Forest camera traps monitor world’s endangered species
A TEAM researcher sets up a camera trap in La Selva Biological Station, Costa RicaConservation International/photo by Morgan Cottle
The TEAM Network operates in 17 tropical forest sites in Africa, Asia and Latin America
A nine-banded armadillo (Dasypus novemcinctus) from the networks site in Caxiuana National Forest, BrazilTEAM network
A mountain lion (Puma concolor), also known as the puma or cougar, is one of 169 mammal species in Costa Rica. Pumas are threatened by habitat loss and huntingTEAM Network
A Central American agouti (Dasyprocta punctata), a type of rodent, from TEAMs Cocha Cashu site in Manu National Park, Peru
A jaguar (Panthera onca) from Cocha Cashu. Threats to the species include deforestation and human persecutionTEAM Network
A great curassow (Crax rubra) caught on a camera trap in Costa Rica. It is threatened by hunting and habitat lossTEAM Network
A Sanje mangabey (Cercocebus sanjei) from TEAMs site in the Udzungwa Mountains in Tanzania. It is classified as endangered by the environmental organisation the International Union for the Conservation of Nature (IUCN)
A South American coati (Nasua nasua) in Caxiuana National Forest. Threats to the species include habitat loss and huntingTEAM Network
An Amazonian brown brocket deer (Mazama nemorivaga) from the Caxiuana National Forest. Deforestation in the Amazon is a major threat to the speciesTEAM Network
A pale-winged trumpeter (Psophia leucoptera) from Cocha Cashu. Accelerating deforestation is the primary threat to the speciesTEAM Network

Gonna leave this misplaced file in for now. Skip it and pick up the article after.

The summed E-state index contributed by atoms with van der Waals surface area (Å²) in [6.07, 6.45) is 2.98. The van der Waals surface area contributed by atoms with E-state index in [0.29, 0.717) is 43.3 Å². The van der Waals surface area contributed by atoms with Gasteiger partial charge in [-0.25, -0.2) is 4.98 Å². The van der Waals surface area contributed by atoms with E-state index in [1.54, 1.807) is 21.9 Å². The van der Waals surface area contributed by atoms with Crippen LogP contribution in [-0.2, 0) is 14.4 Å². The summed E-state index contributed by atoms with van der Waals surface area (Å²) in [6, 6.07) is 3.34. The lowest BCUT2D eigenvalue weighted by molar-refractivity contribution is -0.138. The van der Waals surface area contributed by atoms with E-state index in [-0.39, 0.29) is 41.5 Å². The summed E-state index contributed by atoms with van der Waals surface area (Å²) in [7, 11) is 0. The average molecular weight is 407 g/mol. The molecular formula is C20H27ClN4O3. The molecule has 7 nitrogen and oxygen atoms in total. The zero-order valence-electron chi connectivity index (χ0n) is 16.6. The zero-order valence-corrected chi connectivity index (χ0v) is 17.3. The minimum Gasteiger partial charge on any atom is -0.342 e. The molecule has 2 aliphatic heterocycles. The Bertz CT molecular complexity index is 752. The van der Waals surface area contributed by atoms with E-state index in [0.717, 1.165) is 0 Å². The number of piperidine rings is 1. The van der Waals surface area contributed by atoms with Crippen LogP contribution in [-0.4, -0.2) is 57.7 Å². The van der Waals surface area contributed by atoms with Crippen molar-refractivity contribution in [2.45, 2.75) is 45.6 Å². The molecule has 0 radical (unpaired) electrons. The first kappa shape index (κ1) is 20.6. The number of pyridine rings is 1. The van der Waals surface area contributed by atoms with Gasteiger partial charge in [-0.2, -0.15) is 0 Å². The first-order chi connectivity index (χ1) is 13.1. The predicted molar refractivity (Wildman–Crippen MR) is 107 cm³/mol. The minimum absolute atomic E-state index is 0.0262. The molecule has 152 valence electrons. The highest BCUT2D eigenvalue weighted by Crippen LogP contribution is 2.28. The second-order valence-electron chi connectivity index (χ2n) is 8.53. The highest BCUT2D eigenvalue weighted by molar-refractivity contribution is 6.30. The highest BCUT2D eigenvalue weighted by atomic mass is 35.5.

Mountain gorillas (Gorilla beringei beringei) in Bwindi Impenetrable Forest, Uganda. It is classified as an endangered species by the IUCNTEAM Network
A southern pig-tailed macaque (Macaca nemestrina) from TEAMs site in Bukit Barisan Selatan, Indonesia. Habitat loss and hunting threaten the speciesTEAM Network
A northern tamandua (Tamandua mexicana) in Volcan Barva, Costa Rica. Threats include hunting and habitat changeTEAM Network
With the help of local inhabitants, scientists from the TEAM (Tropical Ecology Assessment & Monitoring) Network have deployed ‘camera traps’ in 17 tropical forests. Although these are the richest biological habitats on the planet, they are also the least understood because they are so difficult to access.
The images help build a picture of the long-term effects of climate change on biodiversity, natural resources and, ultimately, on human wellbeing in threatened environments. For example, they can reveal how changes in rainfall pattern or temperature affect species numbers. The cameras also help monitor how species are affected by changes in habitat and land use.
The data that TEAM collects on mammals, birds and vegetation can act as an early warning of global species loss.